Have you ever found yourself concentrating on a presentation at work for a long period of time and then suddenly you are eating chocolate after chocolate or heading out to smoke a cigarette? Ever wondered why it is so hard to keep yourself under control after a few drinks? Ever gone through a lot of stress and then snapped at your spouse at the end of the day? These behaviors seem very different but they all have a common link. They are failures in self-regulation.
We often do things that take attention, concentration, and mental effort. When we do these things we eat up some of the mental resources that we use to keep ourselves from doing enticing but harmful things. This requires us to self-regulate. A lot of research has shown that greater amounts of mental effort led to all sorts of self-regulation failures. In a relationship that means that when you are tired, stressed, or distracted you are more likely to snap at your partner, or say something that you didn’t mean. This can lead to conflict……or worse.
In a paper by Matthew Gailliot and Roy Baumeister this line of research was taken in a fascinating new direction. They argue that levels of blood glucose are the key to self-regulation and willpower. They show that glucose is the main food for your brain, which uses a huge chunk of the daily energy our bodies need (about 20%). Mental effort can use up glucose quickly and lessen our ability to self-regulate. So after a hard exam or long meeting our glucose levels are lower and we are suddenly stuffing our faces. They link low glucose levels to a huge number of behaviors; overeating, controlling our attention, regulating our emotions, crime, aggression, violence, socially unacceptable behavior, and smoking. One of the most fascinating ideas is that drinking alcohol reduces your glucose metabolism. So the reason people do crazy things when they drink may be because of lower levels of blood glucose.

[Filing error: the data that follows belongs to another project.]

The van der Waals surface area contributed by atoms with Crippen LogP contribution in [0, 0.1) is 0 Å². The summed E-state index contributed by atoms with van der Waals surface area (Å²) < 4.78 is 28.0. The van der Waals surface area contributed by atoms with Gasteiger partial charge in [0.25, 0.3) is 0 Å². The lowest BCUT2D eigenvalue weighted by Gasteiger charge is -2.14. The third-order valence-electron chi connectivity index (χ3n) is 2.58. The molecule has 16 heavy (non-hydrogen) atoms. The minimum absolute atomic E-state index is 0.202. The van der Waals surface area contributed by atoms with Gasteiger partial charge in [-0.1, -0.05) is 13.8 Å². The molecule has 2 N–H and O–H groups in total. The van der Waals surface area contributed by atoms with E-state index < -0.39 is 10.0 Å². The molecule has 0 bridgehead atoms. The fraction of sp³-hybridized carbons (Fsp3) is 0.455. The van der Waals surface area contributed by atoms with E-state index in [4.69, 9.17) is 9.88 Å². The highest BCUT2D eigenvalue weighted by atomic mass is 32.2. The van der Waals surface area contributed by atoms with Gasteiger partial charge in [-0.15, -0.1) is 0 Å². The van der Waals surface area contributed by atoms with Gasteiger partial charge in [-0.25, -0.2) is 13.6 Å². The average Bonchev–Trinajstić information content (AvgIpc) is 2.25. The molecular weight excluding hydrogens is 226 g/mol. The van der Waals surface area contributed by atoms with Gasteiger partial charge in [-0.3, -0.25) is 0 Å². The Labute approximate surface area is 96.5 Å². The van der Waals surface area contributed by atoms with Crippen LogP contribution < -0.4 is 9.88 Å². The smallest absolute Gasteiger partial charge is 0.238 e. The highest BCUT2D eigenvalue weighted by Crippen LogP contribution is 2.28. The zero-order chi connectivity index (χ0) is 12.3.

What can you do to keep your glucose levels from dipping to low? Well eating breakfast is one of the most important. When you wake up in the morning your blood glucose levels are at their lowest and in need of replenishment. Eat the right things during the day (low carbs, high protein). And make sure to do demanding tasks in the morning or early afternoon rather than in the evening (when your glucose levels are naturally the lowest). Oh yes, and don’t think a candy bar will give you a surge of attention, once you have enough glucose in your system more won’t increase your willpower.
This has some big potential implications for your relationship. You need to be extra careful when you are tired, distracted, or hungry. Remember the old saying, “Never go to sleep angry”. Well this work argues that you would be much better off going to sleep angry and working out your differences when you are well rested and full. If not, the fight might get a whole lot worse than you expect. If you can remember to call a time out, get some food, and a bit of rest, you just might avoid a big fight.
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Gailliot, M., & Baumeister, R. (2007). The Physiology of Willpower: Linking Blood Glucose to Self-Control Personality and Social Psychology Review, 11 (4), 303-327 DOI: 10.1177/1088868307303030
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